Despite their vast difference in size, both horses and guinea pigs are hay eaters. In fact, much of the hay that is sold for horses is very similar in type to what’s sold for guinea pigs (except the quantity!).
One main difference to be aware of is very important though: if horse hay contains alfalfa then it’s not suitable for adult guinea pigs because of its high calcium levels. The same applies to any hay containing clover.
Horse hay that contains grasses that include Timothy, Ryegrass, Oaten, Paddock, Pasture, Orchard Grass, and the other known healthy guinea pigs hay grasses are fine – even if the packaging states it’s made for horses to eat.
There can be some benefits to buying suitable horse hay for guinea pigs, once you’ve determined that it’s safe:
- It is sold in larger quantities so you’re essentially buying in bulk (it might be overkill if you only have a couple of guinea pigs though and have nowhere to store it properly)
- Horse hay costs less compared to the small hay packages sold specifically for guinea pigs. On a per pound or per kilogram basis, horse hay can be significantly cheaper.
- Good horse hay will be fresh and green and soft. It should not be hard and full of stems and sticks and weeds that you have to sort through (this is the big benefit of buying reputable guinea pig specific hay products).
Just because you’ve found a horse hay that contains the right ingredients, it doesn’t automatically mean it’s entirely suitable for your guinea pigs.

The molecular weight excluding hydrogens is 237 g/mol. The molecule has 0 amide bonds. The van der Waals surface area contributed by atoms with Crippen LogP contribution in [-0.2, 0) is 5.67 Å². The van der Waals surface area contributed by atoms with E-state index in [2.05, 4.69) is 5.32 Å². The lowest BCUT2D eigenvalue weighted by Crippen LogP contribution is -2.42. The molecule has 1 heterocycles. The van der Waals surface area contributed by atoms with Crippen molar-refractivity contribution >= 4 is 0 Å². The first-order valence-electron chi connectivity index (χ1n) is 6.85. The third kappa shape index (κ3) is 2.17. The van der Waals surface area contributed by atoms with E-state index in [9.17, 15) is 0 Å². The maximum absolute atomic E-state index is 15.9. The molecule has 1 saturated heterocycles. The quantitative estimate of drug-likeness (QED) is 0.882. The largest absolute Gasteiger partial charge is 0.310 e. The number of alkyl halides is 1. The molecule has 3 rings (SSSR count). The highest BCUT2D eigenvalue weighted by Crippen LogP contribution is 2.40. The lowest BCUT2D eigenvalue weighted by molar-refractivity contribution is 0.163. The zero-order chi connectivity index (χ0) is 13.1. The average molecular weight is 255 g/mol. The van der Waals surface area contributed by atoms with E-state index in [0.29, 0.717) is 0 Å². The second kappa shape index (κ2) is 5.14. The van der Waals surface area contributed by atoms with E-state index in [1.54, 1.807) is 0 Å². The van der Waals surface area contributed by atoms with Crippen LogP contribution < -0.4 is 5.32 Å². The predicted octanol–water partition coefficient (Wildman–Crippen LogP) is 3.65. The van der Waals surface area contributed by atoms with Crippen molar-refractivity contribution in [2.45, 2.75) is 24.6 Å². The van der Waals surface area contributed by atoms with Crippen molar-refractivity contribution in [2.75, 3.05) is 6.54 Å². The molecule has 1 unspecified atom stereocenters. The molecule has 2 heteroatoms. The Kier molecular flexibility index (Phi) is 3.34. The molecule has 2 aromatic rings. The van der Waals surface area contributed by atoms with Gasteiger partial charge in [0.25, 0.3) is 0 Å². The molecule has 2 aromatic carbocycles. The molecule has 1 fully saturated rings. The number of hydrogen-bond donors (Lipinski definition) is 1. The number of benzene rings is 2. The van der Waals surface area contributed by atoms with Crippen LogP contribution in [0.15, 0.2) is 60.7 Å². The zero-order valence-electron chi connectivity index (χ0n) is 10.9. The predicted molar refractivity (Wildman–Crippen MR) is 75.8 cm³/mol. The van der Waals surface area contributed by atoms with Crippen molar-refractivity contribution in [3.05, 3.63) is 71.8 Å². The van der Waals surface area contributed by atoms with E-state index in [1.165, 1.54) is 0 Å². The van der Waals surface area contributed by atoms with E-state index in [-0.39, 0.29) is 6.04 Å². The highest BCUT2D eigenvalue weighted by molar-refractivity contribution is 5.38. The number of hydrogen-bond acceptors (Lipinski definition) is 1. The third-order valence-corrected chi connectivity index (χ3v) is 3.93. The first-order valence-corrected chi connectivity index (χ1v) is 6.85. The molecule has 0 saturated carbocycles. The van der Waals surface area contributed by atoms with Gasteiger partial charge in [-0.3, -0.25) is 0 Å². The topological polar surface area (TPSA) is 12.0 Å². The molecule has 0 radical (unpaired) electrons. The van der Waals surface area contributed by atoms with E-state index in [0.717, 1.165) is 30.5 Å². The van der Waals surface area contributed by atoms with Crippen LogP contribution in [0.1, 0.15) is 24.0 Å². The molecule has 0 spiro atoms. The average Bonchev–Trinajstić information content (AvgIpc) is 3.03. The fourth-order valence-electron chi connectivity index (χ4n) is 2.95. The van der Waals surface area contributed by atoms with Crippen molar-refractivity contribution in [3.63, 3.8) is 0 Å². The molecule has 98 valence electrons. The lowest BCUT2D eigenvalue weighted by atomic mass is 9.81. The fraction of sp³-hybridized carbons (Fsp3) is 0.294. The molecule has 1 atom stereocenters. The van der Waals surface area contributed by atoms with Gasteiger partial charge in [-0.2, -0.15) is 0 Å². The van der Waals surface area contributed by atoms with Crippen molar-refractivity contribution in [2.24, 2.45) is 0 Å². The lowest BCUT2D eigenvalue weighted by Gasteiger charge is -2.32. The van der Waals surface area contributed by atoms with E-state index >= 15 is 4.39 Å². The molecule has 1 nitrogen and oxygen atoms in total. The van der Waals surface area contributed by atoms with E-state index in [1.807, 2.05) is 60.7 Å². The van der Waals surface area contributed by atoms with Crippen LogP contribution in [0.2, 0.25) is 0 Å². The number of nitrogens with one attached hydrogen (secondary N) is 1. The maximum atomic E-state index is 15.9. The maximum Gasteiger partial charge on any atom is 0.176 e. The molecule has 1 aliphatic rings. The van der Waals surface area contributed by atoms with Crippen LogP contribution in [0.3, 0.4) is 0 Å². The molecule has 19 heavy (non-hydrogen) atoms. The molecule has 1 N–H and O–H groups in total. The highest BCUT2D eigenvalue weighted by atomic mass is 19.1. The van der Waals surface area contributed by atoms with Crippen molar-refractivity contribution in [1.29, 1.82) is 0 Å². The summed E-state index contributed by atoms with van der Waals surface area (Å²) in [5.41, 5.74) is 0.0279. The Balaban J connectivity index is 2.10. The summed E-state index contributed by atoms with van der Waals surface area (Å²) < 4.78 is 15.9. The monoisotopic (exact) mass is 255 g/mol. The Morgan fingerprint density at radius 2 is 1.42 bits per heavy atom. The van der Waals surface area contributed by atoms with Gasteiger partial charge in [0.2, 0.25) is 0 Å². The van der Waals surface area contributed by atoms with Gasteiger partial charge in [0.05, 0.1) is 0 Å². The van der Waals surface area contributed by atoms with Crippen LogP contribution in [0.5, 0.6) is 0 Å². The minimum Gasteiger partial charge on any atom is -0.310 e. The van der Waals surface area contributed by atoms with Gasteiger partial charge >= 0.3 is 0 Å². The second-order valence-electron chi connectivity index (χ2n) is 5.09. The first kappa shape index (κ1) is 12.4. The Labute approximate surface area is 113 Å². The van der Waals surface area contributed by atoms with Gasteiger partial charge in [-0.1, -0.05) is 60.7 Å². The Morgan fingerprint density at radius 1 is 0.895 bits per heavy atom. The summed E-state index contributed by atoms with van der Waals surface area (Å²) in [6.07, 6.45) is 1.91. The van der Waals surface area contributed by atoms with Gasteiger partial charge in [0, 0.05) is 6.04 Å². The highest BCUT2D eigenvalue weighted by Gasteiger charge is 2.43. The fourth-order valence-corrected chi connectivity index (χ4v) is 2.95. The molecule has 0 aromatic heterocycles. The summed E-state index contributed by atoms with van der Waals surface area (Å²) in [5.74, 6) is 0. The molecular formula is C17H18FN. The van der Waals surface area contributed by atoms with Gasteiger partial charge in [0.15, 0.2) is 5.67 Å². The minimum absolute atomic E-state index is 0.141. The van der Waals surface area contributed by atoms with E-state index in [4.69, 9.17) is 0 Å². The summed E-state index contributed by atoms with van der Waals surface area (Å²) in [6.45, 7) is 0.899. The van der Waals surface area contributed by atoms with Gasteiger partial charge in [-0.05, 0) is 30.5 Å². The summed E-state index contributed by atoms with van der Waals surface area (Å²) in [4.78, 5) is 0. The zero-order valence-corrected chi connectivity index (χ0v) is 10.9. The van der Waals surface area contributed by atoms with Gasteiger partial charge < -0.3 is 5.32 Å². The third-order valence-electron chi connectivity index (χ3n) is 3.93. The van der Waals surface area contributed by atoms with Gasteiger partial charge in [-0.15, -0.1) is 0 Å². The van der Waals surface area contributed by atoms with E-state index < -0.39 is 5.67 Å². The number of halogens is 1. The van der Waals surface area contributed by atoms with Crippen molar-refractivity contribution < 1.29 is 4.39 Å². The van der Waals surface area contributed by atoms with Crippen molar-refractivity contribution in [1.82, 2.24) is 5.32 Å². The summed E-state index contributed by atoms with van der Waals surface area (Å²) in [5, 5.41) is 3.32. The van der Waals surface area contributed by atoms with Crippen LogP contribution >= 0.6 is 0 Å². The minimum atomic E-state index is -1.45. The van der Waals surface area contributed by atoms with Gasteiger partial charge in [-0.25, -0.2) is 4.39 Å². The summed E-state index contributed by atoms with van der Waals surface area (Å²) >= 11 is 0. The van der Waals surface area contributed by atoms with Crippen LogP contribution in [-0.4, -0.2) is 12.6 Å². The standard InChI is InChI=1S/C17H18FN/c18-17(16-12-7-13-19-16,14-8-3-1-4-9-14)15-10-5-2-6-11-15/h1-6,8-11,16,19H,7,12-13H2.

The hay needs to be high quality: it has to have been stored correctly to avoid molds forming, and it needs to be quality controlled to ensure there’s no unknown bits and pieces in it like weeds.
It should be fresh (the fresher the better, obviously). Freshly cut hay within the past few months is the ultimate buy.
It should not be a dusty hay – ask to see a sample before buying to be sure.
Last but not least, you want a chemical-free hay source. If then supplier can’t guarantee the hay or grass wasn’t exposed to chemicals, give it a miss.
The cheapest hay might be enticing with its low price tag, but you get what you pay for. Only consider high quality horse hay from a reputable supplier if you want to go this route.
Where can you buy horse hay?
Usually these come in a bale, and are available from feed stores or farm stores. Depending where you live (i.e. if there are farms or rural areas within close proximity), you might have stores of this type locally, but they’re generally not going to be accessible for those living in built up cities.
Local farmers sometimes make up their own hay, so if you’re lucky enough to find a trusted source like that, consider yourself fortunate! It allows you to discuss the hay quality, ensure it’s very fresh and of course: organic.
A lot of people who have a quality horse hay supply source find that it’s of higher quality and more enjoyable for guinea pigs than commercially bought guinea pig hay: but they key is to be able to find that horse hay to start with. Once you’ve got a source, you’re set. Not everyone will be able to go down this path though, and regular guinea pig hay is just fine as well.
A large horse hay bale can last for many months (depending how many piggies you have of course), so if you have the opportunity to get some high quality, suitable horse hay then go for it!